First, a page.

"This is because:

(a) Our regulatory experience suggests that advice providers operating within a vertically integrated group tend to recommend in-house products over non-related products even where their APL includes a wide range of non-related products; and

(b) Even in circumstances where an advice provider does not operate within a vertically integrated group, a wider APL may not protect consumers from the poor outcomes that can result where the adviser has a conflict of interest."

ASIC cited the example of an advice provider receiving remuneration to recommend one product on their APL over others, stating that this "might provide an incentive that is not aligned with the adviser's obligation to the client, i.e. the best interests duty".

The regulator said that its Report 413 had concluded that the drivers of poor quality retail life insurance advice were adviser incentives and failure to consider the relationship between life insurance and superannuation.

"Therefore, while ASIC supports the recommendation for broader APLs, we note that this move on its own is unlikely to improve the quality of advice," it said.

It will not be lost on anyone in the financial planning industry that ASIC's concerns about vertical integration coincide with ANZ flagging its intention to exit much of its wealth business and speculation that other of the major banking groups may follow suit.

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ASIC is forcing this industry down the path of ruin, while padding the ISA coffers with less competition.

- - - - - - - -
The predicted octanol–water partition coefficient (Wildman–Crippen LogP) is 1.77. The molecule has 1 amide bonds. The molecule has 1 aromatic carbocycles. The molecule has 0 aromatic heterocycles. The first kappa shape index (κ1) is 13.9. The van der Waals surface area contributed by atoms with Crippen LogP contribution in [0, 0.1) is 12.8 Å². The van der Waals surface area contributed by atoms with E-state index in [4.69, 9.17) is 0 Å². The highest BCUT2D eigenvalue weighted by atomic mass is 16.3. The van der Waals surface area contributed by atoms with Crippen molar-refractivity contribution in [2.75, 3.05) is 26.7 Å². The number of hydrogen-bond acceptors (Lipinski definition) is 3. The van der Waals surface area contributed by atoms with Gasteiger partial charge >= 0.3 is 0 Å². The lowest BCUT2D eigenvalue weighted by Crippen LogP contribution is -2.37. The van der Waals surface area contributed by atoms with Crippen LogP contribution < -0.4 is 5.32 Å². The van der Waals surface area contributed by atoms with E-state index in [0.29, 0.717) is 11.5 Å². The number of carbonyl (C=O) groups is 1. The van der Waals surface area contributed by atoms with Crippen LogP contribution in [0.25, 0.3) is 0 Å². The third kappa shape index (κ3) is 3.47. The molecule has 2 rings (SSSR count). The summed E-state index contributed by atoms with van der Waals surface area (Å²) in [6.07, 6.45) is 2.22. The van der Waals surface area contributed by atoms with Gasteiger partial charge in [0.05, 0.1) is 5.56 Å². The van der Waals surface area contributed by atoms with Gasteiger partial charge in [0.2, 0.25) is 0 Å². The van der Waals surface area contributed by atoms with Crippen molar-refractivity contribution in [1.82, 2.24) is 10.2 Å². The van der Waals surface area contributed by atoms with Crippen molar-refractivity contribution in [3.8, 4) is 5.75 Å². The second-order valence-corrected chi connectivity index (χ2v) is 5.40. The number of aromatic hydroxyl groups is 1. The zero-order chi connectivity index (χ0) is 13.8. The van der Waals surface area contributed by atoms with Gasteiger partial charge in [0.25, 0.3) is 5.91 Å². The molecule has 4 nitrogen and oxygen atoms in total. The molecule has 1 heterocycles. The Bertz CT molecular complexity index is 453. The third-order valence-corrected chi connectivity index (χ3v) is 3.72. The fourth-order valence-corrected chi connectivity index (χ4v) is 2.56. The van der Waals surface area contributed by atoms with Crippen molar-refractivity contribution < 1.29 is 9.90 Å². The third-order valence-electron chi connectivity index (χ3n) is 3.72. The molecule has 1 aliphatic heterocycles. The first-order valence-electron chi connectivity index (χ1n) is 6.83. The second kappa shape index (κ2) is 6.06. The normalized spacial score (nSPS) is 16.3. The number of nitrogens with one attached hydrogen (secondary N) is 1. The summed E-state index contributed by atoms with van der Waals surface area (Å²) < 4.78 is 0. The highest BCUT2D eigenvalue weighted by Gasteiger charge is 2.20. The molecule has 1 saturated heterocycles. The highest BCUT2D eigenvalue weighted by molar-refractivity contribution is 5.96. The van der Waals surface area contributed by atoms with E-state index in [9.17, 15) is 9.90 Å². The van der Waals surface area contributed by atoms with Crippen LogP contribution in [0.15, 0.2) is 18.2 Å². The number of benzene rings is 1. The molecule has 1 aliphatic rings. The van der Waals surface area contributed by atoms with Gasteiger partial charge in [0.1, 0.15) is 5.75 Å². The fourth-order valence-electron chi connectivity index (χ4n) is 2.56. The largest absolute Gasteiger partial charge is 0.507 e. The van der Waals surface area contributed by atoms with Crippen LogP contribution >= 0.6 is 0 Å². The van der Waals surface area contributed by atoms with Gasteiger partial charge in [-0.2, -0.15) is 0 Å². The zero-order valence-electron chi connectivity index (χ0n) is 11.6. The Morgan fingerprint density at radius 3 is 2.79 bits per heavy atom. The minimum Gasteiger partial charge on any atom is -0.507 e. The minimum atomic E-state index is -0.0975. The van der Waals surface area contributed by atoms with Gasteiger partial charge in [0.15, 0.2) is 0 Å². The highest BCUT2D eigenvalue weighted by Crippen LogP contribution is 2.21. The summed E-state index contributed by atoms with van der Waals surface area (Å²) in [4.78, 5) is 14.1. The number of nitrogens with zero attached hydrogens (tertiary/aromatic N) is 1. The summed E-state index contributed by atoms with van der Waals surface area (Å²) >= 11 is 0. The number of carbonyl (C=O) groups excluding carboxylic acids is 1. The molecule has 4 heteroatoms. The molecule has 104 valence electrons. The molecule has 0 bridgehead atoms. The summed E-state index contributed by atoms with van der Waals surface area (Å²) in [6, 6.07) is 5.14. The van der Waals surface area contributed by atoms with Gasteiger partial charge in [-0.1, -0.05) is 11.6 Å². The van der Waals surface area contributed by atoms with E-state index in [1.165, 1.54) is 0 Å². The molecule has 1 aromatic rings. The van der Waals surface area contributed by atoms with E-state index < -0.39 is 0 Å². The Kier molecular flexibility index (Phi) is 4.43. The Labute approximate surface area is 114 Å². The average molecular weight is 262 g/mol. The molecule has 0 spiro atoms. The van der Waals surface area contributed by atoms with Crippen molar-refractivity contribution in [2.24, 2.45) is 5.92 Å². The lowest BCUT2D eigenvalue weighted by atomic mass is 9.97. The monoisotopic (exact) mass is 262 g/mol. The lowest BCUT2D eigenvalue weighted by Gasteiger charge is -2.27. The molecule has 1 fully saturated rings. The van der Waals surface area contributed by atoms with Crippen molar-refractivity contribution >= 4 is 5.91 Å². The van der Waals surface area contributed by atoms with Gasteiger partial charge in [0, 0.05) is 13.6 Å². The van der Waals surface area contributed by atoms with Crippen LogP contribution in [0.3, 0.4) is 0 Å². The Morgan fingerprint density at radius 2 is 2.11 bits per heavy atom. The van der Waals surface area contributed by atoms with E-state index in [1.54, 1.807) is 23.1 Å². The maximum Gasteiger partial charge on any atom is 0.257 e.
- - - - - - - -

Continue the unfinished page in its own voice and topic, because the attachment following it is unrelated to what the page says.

Best interests by definition DOES NOT include best product, as this by itself can be seen to be subjective. Some products are cheaper, some have more features, some are more automatic, some are more flexible, some have different risk levels -and yes while in a perfect world we could peer intently in a client's mind to ascertain every nuance of what is ultimately preferable, the reality is that from a commercial point of view, we make decisions based on what is an appropriate product to help them attain their goals, in keeping in best interest obligations.

While we are an IFA firm, with our own AFSL and deal in advice not necessarily product, we recognise that this space needs all levels of differing advice channels to make it robust, and not degrade into a cottage industry - which is where ASIC are hell bent in sending us.

The pure capital inserted by the large organisations allows development, innovation, progress and ultimately a better result for all consumers, rather than languishing back in the eighties and nineties. There is a reason Australia is acknowledged as being at the forefront of the financial services world in standards, products and services and it is not because we rely on the ISA or ASIC in regards to any of these areas, but pure market forces and competitiveness.

Kell & Medcraft are outdated dinosaurs who were inept when needed and are playing catch up by crucifying our industry. Time they are replaced with potentially younger people with a broader more accurate perspective of the industry in light of world wide commerce.